Hence the question: how to get a broader range of people to be involved in local development, and how to make them have a tangible impact? Jo Spiegel, the mayor of Kingersheim (13,263 inhabitants) in the French Alsace region until 2020, decided to work on this very challenge. He started a process of participative councils, composed of members chosen by lot from the electoral list: randomly designated inhabitants who were to influence major local issues. His initiative encountered positive feedback as a valuable tool to involve citizens in community-led development, especially in remote and rural areas. By giving impulse to a process (instead of waiting for locals to get involved by goodwill), randomised draws have the power to combine representative and participatory democracies. Moreover, they can be applied in any type of goal-oriented body (youth councils, teacher-students meetings, mixed-interests groups etc) if – and only if! – the decisions taken by such a randomised group have a chance to be indeed implemented. Diluted versions of this tool can be mailbox calls, mobilising educational institutions, leaflets distribution, etc: the strength of randomised draws is to put people in a position where they can refuse to participate but not wonder about the absence of opportunity.
Smile for the picture: community-led development and the public sector
We now have three main ideas for participative processes: randomised draws or other reaching-out methods; a ‘return on investment’ dimension (‘real impact’); and enthusiastic (and open) leaders. Of course, none of those ideas is new, as grassroots participation is well-anchored in our territories, and research is growing. Grassroots activists, like the local development network BRUDED, structure the ideas we highlighted into four building blocks to help and develop community-led projects:
new and enhanced tasks for local politicians developing a ‘listening culture’, better coordination between politicians and technicians, and more collaborative relations than hierarchy;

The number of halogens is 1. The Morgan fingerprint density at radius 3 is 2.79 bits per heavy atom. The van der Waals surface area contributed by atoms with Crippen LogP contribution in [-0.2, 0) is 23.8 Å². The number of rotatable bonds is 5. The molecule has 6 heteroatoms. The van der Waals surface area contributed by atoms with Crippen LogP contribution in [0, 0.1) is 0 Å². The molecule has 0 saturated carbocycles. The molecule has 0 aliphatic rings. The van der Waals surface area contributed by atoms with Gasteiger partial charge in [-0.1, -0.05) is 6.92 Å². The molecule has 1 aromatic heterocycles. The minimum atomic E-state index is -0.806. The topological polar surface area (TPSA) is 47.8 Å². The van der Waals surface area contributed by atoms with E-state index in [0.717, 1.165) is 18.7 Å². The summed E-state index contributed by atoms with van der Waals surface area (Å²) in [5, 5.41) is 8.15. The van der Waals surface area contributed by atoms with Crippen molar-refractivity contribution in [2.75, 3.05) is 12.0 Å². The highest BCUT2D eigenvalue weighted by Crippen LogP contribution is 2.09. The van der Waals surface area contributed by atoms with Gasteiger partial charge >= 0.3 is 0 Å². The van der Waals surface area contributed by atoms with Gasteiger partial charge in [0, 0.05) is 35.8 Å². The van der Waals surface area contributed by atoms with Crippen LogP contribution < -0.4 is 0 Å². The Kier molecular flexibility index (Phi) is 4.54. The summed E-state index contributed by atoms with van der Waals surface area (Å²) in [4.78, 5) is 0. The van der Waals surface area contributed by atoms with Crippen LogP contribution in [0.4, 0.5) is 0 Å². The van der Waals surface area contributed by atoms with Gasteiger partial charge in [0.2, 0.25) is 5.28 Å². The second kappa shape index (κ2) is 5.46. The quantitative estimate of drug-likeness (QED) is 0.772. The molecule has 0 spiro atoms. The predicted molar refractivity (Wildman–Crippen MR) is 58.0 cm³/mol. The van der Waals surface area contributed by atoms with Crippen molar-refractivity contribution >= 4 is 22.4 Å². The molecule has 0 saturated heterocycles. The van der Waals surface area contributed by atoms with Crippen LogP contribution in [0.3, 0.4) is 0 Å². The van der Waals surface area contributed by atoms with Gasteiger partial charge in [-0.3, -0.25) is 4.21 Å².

a clear and simplified consultation process: strictly defined perimeter, structure, animators, goals, schedule and role of participants;
qualitative animation to ease the emergence of shared projects: starting by associating a wide range of citizens (through randomised draws and others), and timely associating participants with the help of debate management tools (talking stick, round tables, etc);
tools and methods tailored to suit the consultative goals: to go towards inhabitants rather than asking for them to come, innovative methods bringing a sense of friendliness (walks, hikes, stalls, website, workshops, festive events) and visible output (animators bringing back results to the community).
Indeed, when discussing the revitalisation of marginalised areas, the heart is not all. Counteracting populist discourses about the state’s abandonment of rural territories, involvement must come from both sides, to breathe new life into both rural areas‘ development and representative practices. In such a shared process, the European Union and its Rural Pact have a role to play on the narration ground (treating feelings with feelings): beyond the local level, the public sector should play the role of an educator more than anything else. Relying on local authorities and activists, supralocal bodies have the material capacity to gather good practices and share them with local leaders; they also have the means to start broader communication campaigns, able to reach far out regions and people. A coordinating and ‘mind-opening’ position of the Rural Pact, more than a leading role, could prevent the EU from appearing like this gigantic, obscure, and meddling entity while developing community-led experimentations.
Philosopher Gabrielle Halpern’s hybridisation theory prompts an interesting image of what we could aim for: she calls it a ‘centaur-like democracy’. More than simple fusion, juxtaposition, assimilation or annihilation, Halpern’s ‘centaur’ embodies the hybridisation process as a contradictory and motley mix. In practice, it would mean blending traditional representation and renewed participatory processes. As the mayor Jo Spiegel’s democratic laboratory shows, this democratic chimaera needs new tools, enthusiastic leaders and structural support to become a reality. Especially in centralised countries like France, rural areas will benefit from exploring new ideas, determination, and patience to find practical answers. Rather than waiting for zealous citizens and leaders to emerge, the EU would be well inspired to spread the word.
Photo credits: LABO Démocratie Ouverte& RÉSEAU de territoires